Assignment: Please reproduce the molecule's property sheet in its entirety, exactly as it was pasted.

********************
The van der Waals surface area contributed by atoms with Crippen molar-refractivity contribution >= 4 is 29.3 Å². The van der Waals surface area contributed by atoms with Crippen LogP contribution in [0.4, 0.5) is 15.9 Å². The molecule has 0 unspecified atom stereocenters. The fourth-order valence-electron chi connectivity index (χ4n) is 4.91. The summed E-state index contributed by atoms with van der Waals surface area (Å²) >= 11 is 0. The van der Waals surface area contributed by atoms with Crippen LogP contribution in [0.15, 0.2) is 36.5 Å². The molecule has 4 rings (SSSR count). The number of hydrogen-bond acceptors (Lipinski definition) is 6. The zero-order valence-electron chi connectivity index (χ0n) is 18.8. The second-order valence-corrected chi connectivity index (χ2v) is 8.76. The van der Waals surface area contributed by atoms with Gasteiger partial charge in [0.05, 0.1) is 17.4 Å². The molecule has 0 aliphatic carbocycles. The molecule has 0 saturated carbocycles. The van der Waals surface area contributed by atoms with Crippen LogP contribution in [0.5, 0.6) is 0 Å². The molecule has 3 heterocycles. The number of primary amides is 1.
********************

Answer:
The van der Waals surface area contributed by atoms with Crippen molar-refractivity contribution >= 4 is 29.3 Å². The van der Waals surface area contributed by atoms with Crippen LogP contribution in [0.4, 0.5) is 15.9 Å². The molecule has 0 unspecified atom stereocenters. The fourth-order valence-electron chi connectivity index (χ4n) is 4.91. The summed E-state index contributed by atoms with van der Waals surface area (Å²) >= 11 is 0. The van der Waals surface area contributed by atoms with Crippen LogP contribution in [0.15, 0.2) is 36.5 Å². The molecule has 4 rings (SSSR count). The number of hydrogen-bond acceptors (Lipinski definition) is 6. The zero-order valence-electron chi connectivity index (χ0n) is 18.8. The second-order valence-corrected chi connectivity index (χ2v) is 8.76. The van der Waals surface area contributed by atoms with Gasteiger partial charge in [0.05, 0.1) is 17.4 Å². The molecule has 0 aliphatic carbocycles. The molecule has 0 saturated carbocycles. The van der Waals surface area contributed by atoms with Crippen LogP contribution in [0.5, 0.6) is 0 Å². The molecule has 3 heterocycles. The number of primary amides is 1.